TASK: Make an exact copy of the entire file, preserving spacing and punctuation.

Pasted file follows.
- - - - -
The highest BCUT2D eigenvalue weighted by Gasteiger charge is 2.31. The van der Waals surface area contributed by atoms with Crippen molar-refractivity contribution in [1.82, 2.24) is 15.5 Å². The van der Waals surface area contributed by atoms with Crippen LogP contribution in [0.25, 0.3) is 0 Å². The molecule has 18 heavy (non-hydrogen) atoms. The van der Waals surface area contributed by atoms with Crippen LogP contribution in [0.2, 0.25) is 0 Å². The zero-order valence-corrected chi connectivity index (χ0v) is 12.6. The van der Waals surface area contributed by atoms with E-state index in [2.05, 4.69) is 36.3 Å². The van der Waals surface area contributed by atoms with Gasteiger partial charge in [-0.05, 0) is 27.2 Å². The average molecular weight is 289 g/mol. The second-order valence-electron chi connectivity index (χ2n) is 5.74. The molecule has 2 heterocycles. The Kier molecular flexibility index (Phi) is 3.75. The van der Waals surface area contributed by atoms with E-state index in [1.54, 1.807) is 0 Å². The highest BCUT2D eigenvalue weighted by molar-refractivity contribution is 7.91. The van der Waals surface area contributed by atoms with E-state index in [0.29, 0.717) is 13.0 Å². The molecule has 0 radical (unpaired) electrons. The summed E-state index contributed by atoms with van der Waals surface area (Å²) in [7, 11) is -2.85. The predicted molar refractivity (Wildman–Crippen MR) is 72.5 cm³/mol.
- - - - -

The highest BCUT2D eigenvalue weighted by Gasteiger charge is 2.31. The van der Waals surface area contributed by atoms with Crippen molar-refractivity contribution in [1.82, 2.24) is 15.5 Å². The van der Waals surface area contributed by atoms with Crippen LogP contribution in [0.25, 0.3) is 0 Å². The molecule has 18 heavy (non-hydrogen) atoms. The van der Waals surface area contributed by atoms with Crippen LogP contribution in [0.2, 0.25) is 0 Å². The zero-order valence-corrected chi connectivity index (χ0v) is 12.6. The van der Waals surface area contributed by atoms with E-state index in [2.05, 4.69) is 36.3 Å². The van der Waals surface area contributed by atoms with Gasteiger partial charge in [-0.05, 0) is 27.2 Å². The average molecular weight is 289 g/mol. The second-order valence-electron chi connectivity index (χ2n) is 5.74. The molecule has 2 heterocycles. The Kier molecular flexibility index (Phi) is 3.75. The van der Waals surface area contributed by atoms with E-state index in [1.54, 1.807) is 0 Å². The highest BCUT2D eigenvalue weighted by molar-refractivity contribution is 7.91. The van der Waals surface area contributed by atoms with E-state index in [0.29, 0.717) is 13.0 Å². The molecule has 0 radical (unpaired) electrons. The summed E-state index contributed by atoms with van der Waals surface area (Å²) in [7, 11) is -2.85. The predicted molar refractivity (Wildman–Crippen MR) is 72.5 cm³/mol.